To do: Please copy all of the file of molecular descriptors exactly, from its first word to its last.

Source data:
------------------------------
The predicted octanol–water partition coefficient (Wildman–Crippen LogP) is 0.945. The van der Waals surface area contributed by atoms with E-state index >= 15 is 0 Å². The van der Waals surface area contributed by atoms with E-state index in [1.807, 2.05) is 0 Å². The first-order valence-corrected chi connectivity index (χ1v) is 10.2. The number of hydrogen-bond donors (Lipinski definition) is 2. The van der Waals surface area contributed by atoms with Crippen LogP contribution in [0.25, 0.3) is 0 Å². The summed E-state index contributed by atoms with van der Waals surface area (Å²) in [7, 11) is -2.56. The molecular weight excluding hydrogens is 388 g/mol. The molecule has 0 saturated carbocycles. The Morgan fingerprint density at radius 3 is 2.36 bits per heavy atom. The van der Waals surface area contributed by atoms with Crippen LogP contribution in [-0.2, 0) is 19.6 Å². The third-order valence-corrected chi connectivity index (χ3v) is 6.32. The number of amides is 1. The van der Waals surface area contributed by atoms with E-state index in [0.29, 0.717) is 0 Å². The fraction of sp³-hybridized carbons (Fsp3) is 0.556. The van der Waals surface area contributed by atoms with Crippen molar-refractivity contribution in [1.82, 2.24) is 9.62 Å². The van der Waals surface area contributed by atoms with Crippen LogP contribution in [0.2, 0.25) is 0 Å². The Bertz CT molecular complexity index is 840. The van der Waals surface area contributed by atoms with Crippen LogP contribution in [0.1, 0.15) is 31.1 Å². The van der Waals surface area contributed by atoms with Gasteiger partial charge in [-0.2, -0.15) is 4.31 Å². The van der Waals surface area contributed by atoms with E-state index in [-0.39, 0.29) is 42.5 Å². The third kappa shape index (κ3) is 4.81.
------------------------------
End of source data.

The predicted octanol–water partition coefficient (Wildman–Crippen LogP) is 0.945. The van der Waals surface area contributed by atoms with E-state index >= 15 is 0 Å². The van der Waals surface area contributed by atoms with E-state index in [1.807, 2.05) is 0 Å². The first-order valence-corrected chi connectivity index (χ1v) is 10.2. The number of hydrogen-bond donors (Lipinski definition) is 2. The van der Waals surface area contributed by atoms with Crippen LogP contribution in [0.25, 0.3) is 0 Å². The summed E-state index contributed by atoms with van der Waals surface area (Å²) in [7, 11) is -2.56. The molecular weight excluding hydrogens is 388 g/mol. The molecule has 0 saturated carbocycles. The Morgan fingerprint density at radius 3 is 2.36 bits per heavy atom. The van der Waals surface area contributed by atoms with Crippen LogP contribution in [-0.2, 0) is 19.6 Å². The third-order valence-corrected chi connectivity index (χ3v) is 6.32. The number of amides is 1. The van der Waals surface area contributed by atoms with E-state index in [0.29, 0.717) is 0 Å². The fraction of sp³-hybridized carbons (Fsp3) is 0.556. The van der Waals surface area contributed by atoms with Crippen molar-refractivity contribution in [1.82, 2.24) is 9.62 Å². The van der Waals surface area contributed by atoms with Crippen LogP contribution in [0.2, 0.25) is 0 Å². The Bertz CT molecular complexity index is 840. The van der Waals surface area contributed by atoms with Crippen LogP contribution in [0.1, 0.15) is 31.1 Å². The van der Waals surface area contributed by atoms with Gasteiger partial charge in [-0.2, -0.15) is 4.31 Å². The van der Waals surface area contributed by atoms with E-state index in [-0.39, 0.29) is 42.5 Å². The third kappa shape index (κ3) is 4.81.